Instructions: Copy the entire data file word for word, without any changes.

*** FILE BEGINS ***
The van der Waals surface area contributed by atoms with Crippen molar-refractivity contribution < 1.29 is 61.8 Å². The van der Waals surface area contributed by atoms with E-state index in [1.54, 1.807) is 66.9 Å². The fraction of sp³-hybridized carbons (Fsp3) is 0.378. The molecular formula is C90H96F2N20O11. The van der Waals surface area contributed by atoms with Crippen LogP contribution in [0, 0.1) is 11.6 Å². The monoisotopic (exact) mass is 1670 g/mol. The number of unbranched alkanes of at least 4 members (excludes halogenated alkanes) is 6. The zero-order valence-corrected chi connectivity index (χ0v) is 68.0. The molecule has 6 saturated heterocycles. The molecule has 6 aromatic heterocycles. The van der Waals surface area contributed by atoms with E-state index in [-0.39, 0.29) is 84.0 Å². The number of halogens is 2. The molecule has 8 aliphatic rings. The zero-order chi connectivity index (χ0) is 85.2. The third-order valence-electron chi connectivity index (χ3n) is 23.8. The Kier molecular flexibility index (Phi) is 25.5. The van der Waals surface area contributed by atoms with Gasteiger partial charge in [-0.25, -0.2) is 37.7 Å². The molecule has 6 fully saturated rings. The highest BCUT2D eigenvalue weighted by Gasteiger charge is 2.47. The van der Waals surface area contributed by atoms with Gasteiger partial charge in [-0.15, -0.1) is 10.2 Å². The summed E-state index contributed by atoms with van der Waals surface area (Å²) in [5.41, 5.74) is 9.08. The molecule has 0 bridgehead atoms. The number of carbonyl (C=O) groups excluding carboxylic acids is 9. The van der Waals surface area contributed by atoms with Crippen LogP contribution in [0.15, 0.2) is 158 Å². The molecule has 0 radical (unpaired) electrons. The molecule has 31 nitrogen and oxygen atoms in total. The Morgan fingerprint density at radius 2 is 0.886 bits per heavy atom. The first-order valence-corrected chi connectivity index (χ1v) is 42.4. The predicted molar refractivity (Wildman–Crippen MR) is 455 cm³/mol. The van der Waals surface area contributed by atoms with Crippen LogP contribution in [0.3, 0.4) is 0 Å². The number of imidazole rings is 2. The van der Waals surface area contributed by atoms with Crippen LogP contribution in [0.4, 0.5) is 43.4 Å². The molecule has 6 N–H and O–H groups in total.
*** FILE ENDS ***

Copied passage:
The van der Waals surface area contributed by atoms with Crippen molar-refractivity contribution < 1.29 is 61.8 Å². The van der Waals surface area contributed by atoms with E-state index in [1.54, 1.807) is 66.9 Å². The fraction of sp³-hybridized carbons (Fsp3) is 0.378. The molecular formula is C90H96F2N20O11. The van der Waals surface area contributed by atoms with Crippen LogP contribution in [0, 0.1) is 11.6 Å². The monoisotopic (exact) mass is 1670 g/mol. The number of unbranched alkanes of at least 4 members (excludes halogenated alkanes) is 6. The zero-order valence-corrected chi connectivity index (χ0v) is 68.0. The molecule has 6 saturated heterocycles. The molecule has 6 aromatic heterocycles. The van der Waals surface area contributed by atoms with E-state index in [-0.39, 0.29) is 84.0 Å². The number of halogens is 2. The molecule has 8 aliphatic rings. The zero-order chi connectivity index (χ0) is 85.2. The third-order valence-electron chi connectivity index (χ3n) is 23.8. The Kier molecular flexibility index (Phi) is 25.5. The van der Waals surface area contributed by atoms with Gasteiger partial charge in [-0.25, -0.2) is 37.7 Å². The molecule has 6 fully saturated rings. The highest BCUT2D eigenvalue weighted by Gasteiger charge is 2.47. The van der Waals surface area contributed by atoms with Gasteiger partial charge in [-0.15, -0.1) is 10.2 Å². The summed E-state index contributed by atoms with van der Waals surface area (Å²) in [5.41, 5.74) is 9.08. The molecule has 0 bridgehead atoms. The number of carbonyl (C=O) groups excluding carboxylic acids is 9. The van der Waals surface area contributed by atoms with Crippen LogP contribution in [0.15, 0.2) is 158 Å². The molecule has 0 radical (unpaired) electrons. The molecule has 31 nitrogen and oxygen atoms in total. The Morgan fingerprint density at radius 2 is 0.886 bits per heavy atom. The first-order valence-corrected chi connectivity index (χ1v) is 42.4. The predicted molar refractivity (Wildman–Crippen MR) is 455 cm³/mol. The van der Waals surface area contributed by atoms with Crippen LogP contribution in [0.3, 0.4) is 0 Å². The number of imidazole rings is 2. The van der Waals surface area contributed by atoms with Crippen LogP contribution in [0.4, 0.5) is 43.4 Å². The molecule has 6 N–H and O–H groups in total.